What is her resting respiratory rate? Depending upon this answer, it will determine if meds are needed. Since you notice a change, meds may likely be needed, but let's put a number to it.
When she lies down to sleep or nap and she's not excited or ideally she's actually sleeping, how many breaths does she take a minute?
Here's the information from the veterinary information network of specialists:
Why monitor SRR?
Owner participation in assessing and recording of Sleeping Respiratory Rate is:
Probably the most sensitive indicator of developing pulmonary edema or pleural effusion in dogs and cats.
A very useful home-monitoring technique for owners to perform.
Used once a diagnosis of CHF has been made (and is now controlled), or where substantial heart disease exists and is likely to result in CHF at some future stage.
In addition to being a great home monitoring aid, involving the owner in this process helps overcome the "need to do something" that many owners and veterinarians exhibit when dealing with heart disease.
How is it done?
Have the owner record the sleeping respiratory rate and character on their pet (number of breaths/min). The recording should be done when the animal is comfortably resting or asleep, in a thermo-neutral environment (ie, not too cold, not too hot). This should be repeated daily for 2-3 days (to get a baseline variation), and then once or twice weekly.
If the SRR changes substantially between measurements, the owner should then measure daily to confirm the change, or to document a trend. If a trend is documented, the owner should contact the veterinarian for further evaluation.
What is the normal SRR?
Normal SRR in dogs and cats is 30 breaths/min in patients with underlying heart disease is strongly suggestive of developing CHF. 25-30 is a bit of a grey area. However, primary respiratory disease with concurrent subclinical heart disease needs to be ruled out.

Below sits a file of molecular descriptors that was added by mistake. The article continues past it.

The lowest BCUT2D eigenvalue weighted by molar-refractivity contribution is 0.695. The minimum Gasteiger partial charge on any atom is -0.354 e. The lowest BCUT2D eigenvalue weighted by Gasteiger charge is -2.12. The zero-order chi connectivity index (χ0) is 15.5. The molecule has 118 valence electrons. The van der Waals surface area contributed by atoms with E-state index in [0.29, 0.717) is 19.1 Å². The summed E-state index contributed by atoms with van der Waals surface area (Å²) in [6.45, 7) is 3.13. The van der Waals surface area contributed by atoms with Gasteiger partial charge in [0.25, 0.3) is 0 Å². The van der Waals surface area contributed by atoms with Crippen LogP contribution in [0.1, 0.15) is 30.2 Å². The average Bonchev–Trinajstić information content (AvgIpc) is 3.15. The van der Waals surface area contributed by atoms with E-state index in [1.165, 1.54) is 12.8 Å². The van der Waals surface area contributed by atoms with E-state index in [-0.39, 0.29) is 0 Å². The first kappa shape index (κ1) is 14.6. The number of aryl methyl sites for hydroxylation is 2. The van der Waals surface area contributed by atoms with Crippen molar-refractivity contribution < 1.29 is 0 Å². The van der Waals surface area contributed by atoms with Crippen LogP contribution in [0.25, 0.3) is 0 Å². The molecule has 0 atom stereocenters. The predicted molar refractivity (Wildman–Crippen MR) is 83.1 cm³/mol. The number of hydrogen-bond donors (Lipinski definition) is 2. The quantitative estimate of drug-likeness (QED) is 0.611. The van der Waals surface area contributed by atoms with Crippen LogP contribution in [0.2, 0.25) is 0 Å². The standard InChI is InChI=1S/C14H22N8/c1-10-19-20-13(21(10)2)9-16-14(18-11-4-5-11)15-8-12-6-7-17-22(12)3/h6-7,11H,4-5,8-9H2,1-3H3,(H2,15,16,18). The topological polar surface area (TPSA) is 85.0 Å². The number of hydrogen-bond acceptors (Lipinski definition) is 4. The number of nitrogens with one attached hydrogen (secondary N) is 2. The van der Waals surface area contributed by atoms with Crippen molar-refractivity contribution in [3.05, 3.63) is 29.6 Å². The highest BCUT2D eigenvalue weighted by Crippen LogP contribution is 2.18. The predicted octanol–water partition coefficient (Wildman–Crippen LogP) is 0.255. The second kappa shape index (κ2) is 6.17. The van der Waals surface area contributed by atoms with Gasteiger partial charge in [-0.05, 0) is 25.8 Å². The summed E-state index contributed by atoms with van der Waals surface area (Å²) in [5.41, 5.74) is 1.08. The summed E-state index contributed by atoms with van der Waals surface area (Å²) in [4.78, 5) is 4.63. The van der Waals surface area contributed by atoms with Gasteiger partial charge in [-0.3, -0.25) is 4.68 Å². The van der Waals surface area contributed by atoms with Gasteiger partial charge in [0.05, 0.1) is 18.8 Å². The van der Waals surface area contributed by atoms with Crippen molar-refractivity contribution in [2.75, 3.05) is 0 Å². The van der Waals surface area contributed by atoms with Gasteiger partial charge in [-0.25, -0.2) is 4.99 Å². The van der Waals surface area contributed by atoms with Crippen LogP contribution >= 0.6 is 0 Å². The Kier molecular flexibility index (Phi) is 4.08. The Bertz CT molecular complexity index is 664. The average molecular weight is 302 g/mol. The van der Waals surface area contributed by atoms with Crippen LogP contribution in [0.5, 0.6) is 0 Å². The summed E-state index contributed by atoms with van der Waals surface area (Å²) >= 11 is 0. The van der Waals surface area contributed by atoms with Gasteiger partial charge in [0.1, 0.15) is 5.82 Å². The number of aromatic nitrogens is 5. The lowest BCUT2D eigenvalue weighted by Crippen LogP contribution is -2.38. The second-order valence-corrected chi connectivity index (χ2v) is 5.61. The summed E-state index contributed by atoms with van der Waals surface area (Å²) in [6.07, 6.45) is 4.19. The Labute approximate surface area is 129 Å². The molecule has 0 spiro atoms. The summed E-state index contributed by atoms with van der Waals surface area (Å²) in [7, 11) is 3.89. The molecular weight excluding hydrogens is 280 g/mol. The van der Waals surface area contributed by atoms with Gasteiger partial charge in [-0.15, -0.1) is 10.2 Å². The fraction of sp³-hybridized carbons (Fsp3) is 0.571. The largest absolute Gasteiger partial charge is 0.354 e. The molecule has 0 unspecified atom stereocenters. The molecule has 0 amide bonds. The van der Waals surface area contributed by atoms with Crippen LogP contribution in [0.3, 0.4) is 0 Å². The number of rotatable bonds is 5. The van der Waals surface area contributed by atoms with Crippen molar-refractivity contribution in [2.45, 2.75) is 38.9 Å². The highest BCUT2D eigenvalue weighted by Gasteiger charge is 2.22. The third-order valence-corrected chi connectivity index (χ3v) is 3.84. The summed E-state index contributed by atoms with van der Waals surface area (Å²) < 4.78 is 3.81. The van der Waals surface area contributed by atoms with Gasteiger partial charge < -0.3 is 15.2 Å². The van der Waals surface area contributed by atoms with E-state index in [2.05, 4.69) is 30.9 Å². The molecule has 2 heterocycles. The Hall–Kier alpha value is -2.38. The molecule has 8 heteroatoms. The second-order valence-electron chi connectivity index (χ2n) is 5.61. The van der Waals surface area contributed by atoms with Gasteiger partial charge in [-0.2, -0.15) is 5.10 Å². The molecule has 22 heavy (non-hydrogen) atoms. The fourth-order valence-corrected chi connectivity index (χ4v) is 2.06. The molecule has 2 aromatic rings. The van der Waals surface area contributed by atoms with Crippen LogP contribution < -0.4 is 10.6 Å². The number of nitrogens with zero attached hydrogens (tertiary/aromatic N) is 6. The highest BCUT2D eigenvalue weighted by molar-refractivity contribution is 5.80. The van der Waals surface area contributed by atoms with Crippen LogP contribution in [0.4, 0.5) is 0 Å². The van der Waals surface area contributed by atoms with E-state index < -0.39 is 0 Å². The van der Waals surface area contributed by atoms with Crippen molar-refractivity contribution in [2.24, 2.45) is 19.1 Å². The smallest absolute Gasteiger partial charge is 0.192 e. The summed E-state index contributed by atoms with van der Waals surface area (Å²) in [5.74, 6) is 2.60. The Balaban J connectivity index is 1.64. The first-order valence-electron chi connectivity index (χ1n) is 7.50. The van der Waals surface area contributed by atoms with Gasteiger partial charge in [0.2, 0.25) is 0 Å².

What else should owners look for?
Cats often have very subtle changes in demeanor or respiration prior to fulminant CHF.
Changes in appetite or activity or loss of weight in cats with known heart disease are often warning signs that CHF is imminent.
Coughing is a variable finding in CHF in dogs, and is not a feature of CHF in cats.
What do I do if SRR is high?
If SRR is elevated, thoracic radiographs and physical examination should be performed. If there is no clear evidence of CHF, a short diuretic trial can be employed (lasix @ 2mg/kg BID for 3-4 days). A reduction in the RRR to baseline with therapy further supports mild CHF.
Presence of sinus arrhythmia or sinus bradycardia is inconsistent with a diagnosis of CHF - nearly all animals with CHF will have sinus tachycardia.
First, I apologize because I am answering by mobile phone. Murmurs are not uncommon and it is difficult to say how it will affect your little girl. Since this is a new murmur, to stay proactive, there is a few options.
There is a test offered by Idexx laboratories called a canine proBNP blood test. This test is run to determine the likelihood of heart failure. Depending on the results, further diagnostics may be warranted.
Instead of running this test, chest radiographs (xrays) could identify enlargements of the heart and/or problems in the lungs attributed to heart disease. This could be attributed to the breathing changes.
Ultimately, an echocardiogram (ultrasound) of the heart could be important to determine the cause of the heart murmur.
I hope this has helped.
Thanks for the responses. I actually got the blood test done Saturday - her organs are functioning normally. I did notice her breathing was faster lately and she's been a little more lethargic than usual so I took her back Monday and had the vet do an X-ray. She has secondary tumors in her lungs so the heart issue is not the main problem anymore.